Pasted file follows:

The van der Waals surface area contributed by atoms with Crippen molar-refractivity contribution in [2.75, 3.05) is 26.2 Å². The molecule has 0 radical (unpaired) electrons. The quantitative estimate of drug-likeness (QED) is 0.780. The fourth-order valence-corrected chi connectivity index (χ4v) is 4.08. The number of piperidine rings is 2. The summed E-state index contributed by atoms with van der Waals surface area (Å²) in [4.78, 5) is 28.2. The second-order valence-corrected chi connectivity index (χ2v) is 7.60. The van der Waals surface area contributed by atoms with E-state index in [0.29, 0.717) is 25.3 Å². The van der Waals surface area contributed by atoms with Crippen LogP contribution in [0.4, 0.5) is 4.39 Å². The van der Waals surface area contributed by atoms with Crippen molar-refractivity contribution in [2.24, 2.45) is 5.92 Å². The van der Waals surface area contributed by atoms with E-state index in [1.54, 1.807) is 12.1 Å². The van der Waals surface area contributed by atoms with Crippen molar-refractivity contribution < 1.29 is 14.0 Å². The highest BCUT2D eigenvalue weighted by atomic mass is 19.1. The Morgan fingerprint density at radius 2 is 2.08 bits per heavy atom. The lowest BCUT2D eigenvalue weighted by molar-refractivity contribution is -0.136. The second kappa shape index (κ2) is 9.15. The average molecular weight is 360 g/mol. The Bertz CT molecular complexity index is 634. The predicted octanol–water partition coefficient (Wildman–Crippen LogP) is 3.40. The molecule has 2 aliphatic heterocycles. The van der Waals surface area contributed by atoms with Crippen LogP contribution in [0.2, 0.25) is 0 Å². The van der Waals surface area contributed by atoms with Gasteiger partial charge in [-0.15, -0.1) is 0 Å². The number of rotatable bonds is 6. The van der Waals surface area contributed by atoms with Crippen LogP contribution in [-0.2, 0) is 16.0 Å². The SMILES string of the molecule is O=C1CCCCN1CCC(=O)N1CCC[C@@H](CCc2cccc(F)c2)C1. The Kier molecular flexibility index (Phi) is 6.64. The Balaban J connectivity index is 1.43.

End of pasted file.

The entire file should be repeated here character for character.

The van der Waals surface area contributed by atoms with Crippen molar-refractivity contribution in [2.75, 3.05) is 26.2 Å². The molecule has 0 radical (unpaired) electrons. The quantitative estimate of drug-likeness (QED) is 0.780. The fourth-order valence-corrected chi connectivity index (χ4v) is 4.08. The number of piperidine rings is 2. The summed E-state index contributed by atoms with van der Waals surface area (Å²) in [4.78, 5) is 28.2. The second-order valence-corrected chi connectivity index (χ2v) is 7.60. The van der Waals surface area contributed by atoms with E-state index in [0.29, 0.717) is 25.3 Å². The van der Waals surface area contributed by atoms with Crippen LogP contribution in [0.4, 0.5) is 4.39 Å². The van der Waals surface area contributed by atoms with Crippen molar-refractivity contribution in [2.24, 2.45) is 5.92 Å². The van der Waals surface area contributed by atoms with E-state index in [1.54, 1.807) is 12.1 Å². The van der Waals surface area contributed by atoms with Crippen molar-refractivity contribution < 1.29 is 14.0 Å². The highest BCUT2D eigenvalue weighted by atomic mass is 19.1. The Morgan fingerprint density at radius 2 is 2.08 bits per heavy atom. The lowest BCUT2D eigenvalue weighted by molar-refractivity contribution is -0.136. The second kappa shape index (κ2) is 9.15. The average molecular weight is 360 g/mol. The Bertz CT molecular complexity index is 634. The predicted octanol–water partition coefficient (Wildman–Crippen LogP) is 3.40. The molecule has 2 aliphatic heterocycles. The van der Waals surface area contributed by atoms with Crippen LogP contribution in [0.2, 0.25) is 0 Å². The van der Waals surface area contributed by atoms with Gasteiger partial charge in [-0.15, -0.1) is 0 Å². The number of rotatable bonds is 6. The van der Waals surface area contributed by atoms with Crippen LogP contribution in [-0.2, 0) is 16.0 Å². The SMILES string of the molecule is O=C1CCCCN1CCC(=O)N1CCC[C@@H](CCc2cccc(F)c2)C1. The Kier molecular flexibility index (Phi) is 6.64. The Balaban J connectivity index is 1.43.